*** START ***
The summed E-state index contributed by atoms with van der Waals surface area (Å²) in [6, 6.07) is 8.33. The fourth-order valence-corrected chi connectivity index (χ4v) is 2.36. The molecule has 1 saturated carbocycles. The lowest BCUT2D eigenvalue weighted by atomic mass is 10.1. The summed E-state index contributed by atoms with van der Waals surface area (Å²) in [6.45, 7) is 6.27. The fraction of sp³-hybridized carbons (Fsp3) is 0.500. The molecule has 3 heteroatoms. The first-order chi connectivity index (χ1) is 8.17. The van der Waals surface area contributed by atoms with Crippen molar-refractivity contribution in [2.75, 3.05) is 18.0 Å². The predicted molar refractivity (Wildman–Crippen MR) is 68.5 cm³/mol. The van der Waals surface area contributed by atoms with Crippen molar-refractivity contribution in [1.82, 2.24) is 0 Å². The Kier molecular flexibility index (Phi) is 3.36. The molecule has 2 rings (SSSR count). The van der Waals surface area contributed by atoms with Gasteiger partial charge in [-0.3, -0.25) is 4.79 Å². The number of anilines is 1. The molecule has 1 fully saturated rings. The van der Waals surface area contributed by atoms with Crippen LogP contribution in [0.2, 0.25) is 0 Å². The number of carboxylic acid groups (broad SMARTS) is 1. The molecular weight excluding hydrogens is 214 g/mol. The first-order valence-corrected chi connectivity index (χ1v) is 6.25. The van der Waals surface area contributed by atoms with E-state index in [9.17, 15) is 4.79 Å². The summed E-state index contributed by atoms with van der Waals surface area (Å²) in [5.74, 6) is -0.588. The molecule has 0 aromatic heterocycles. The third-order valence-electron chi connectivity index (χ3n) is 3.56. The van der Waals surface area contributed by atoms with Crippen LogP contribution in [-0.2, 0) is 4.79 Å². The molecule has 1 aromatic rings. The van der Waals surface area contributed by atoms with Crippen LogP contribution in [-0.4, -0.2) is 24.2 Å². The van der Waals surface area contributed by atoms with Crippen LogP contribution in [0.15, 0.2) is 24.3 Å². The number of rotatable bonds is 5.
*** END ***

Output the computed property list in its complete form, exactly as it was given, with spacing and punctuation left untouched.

The summed E-state index contributed by atoms with van der Waals surface area (Å²) in [6, 6.07) is 8.33. The fourth-order valence-corrected chi connectivity index (χ4v) is 2.36. The molecule has 1 saturated carbocycles. The lowest BCUT2D eigenvalue weighted by atomic mass is 10.1. The summed E-state index contributed by atoms with van der Waals surface area (Å²) in [6.45, 7) is 6.27. The fraction of sp³-hybridized carbons (Fsp3) is 0.500. The molecule has 3 heteroatoms. The first-order chi connectivity index (χ1) is 8.17. The van der Waals surface area contributed by atoms with Crippen molar-refractivity contribution in [2.75, 3.05) is 18.0 Å². The predicted molar refractivity (Wildman–Crippen MR) is 68.5 cm³/mol. The van der Waals surface area contributed by atoms with Crippen molar-refractivity contribution in [1.82, 2.24) is 0 Å². The Kier molecular flexibility index (Phi) is 3.36. The molecule has 2 rings (SSSR count). The van der Waals surface area contributed by atoms with Gasteiger partial charge in [-0.3, -0.25) is 4.79 Å². The number of anilines is 1. The molecule has 1 fully saturated rings. The van der Waals surface area contributed by atoms with Crippen LogP contribution in [0.2, 0.25) is 0 Å². The number of carboxylic acid groups (broad SMARTS) is 1. The molecular weight excluding hydrogens is 214 g/mol. The first-order valence-corrected chi connectivity index (χ1v) is 6.25. The van der Waals surface area contributed by atoms with E-state index in [9.17, 15) is 4.79 Å². The summed E-state index contributed by atoms with van der Waals surface area (Å²) in [5.74, 6) is -0.588. The molecule has 0 aromatic heterocycles. The third-order valence-electron chi connectivity index (χ3n) is 3.56. The van der Waals surface area contributed by atoms with Crippen LogP contribution in [-0.2, 0) is 4.79 Å². The molecule has 1 aromatic rings. The van der Waals surface area contributed by atoms with Crippen LogP contribution in [-0.4, -0.2) is 24.2 Å². The van der Waals surface area contributed by atoms with Crippen LogP contribution in [0.15, 0.2) is 24.3 Å². The number of rotatable bonds is 5.